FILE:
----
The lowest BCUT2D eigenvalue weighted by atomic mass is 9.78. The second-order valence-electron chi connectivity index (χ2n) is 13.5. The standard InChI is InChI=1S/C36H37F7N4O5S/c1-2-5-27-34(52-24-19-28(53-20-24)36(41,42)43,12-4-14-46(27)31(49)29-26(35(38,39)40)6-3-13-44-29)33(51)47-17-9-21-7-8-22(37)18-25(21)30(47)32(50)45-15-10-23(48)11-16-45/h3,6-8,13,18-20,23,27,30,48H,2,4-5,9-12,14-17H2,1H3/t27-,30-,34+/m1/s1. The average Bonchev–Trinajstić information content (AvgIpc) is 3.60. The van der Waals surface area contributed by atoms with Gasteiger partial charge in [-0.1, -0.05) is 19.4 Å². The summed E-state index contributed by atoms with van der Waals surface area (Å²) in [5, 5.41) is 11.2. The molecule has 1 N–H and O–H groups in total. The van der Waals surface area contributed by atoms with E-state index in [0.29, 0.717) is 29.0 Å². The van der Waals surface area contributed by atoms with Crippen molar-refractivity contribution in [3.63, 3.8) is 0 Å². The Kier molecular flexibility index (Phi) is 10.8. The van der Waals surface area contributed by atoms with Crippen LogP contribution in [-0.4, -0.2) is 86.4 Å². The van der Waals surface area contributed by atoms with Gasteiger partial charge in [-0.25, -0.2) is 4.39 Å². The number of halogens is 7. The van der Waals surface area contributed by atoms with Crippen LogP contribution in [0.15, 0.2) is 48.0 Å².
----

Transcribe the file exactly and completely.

The lowest BCUT2D eigenvalue weighted by atomic mass is 9.78. The second-order valence-electron chi connectivity index (χ2n) is 13.5. The standard InChI is InChI=1S/C36H37F7N4O5S/c1-2-5-27-34(52-24-19-28(53-20-24)36(41,42)43,12-4-14-46(27)31(49)29-26(35(38,39)40)6-3-13-44-29)33(51)47-17-9-21-7-8-22(37)18-25(21)30(47)32(50)45-15-10-23(48)11-16-45/h3,6-8,13,18-20,23,27,30,48H,2,4-5,9-12,14-17H2,1H3/t27-,30-,34+/m1/s1. The average Bonchev–Trinajstić information content (AvgIpc) is 3.60. The van der Waals surface area contributed by atoms with Gasteiger partial charge in [-0.1, -0.05) is 19.4 Å². The summed E-state index contributed by atoms with van der Waals surface area (Å²) in [5, 5.41) is 11.2. The molecule has 1 N–H and O–H groups in total. The van der Waals surface area contributed by atoms with E-state index in [0.29, 0.717) is 29.0 Å². The van der Waals surface area contributed by atoms with Crippen molar-refractivity contribution in [3.63, 3.8) is 0 Å². The Kier molecular flexibility index (Phi) is 10.8. The van der Waals surface area contributed by atoms with Crippen LogP contribution in [-0.4, -0.2) is 86.4 Å². The van der Waals surface area contributed by atoms with Gasteiger partial charge in [-0.25, -0.2) is 4.39 Å². The number of halogens is 7. The van der Waals surface area contributed by atoms with Crippen LogP contribution in [0.15, 0.2) is 48.0 Å².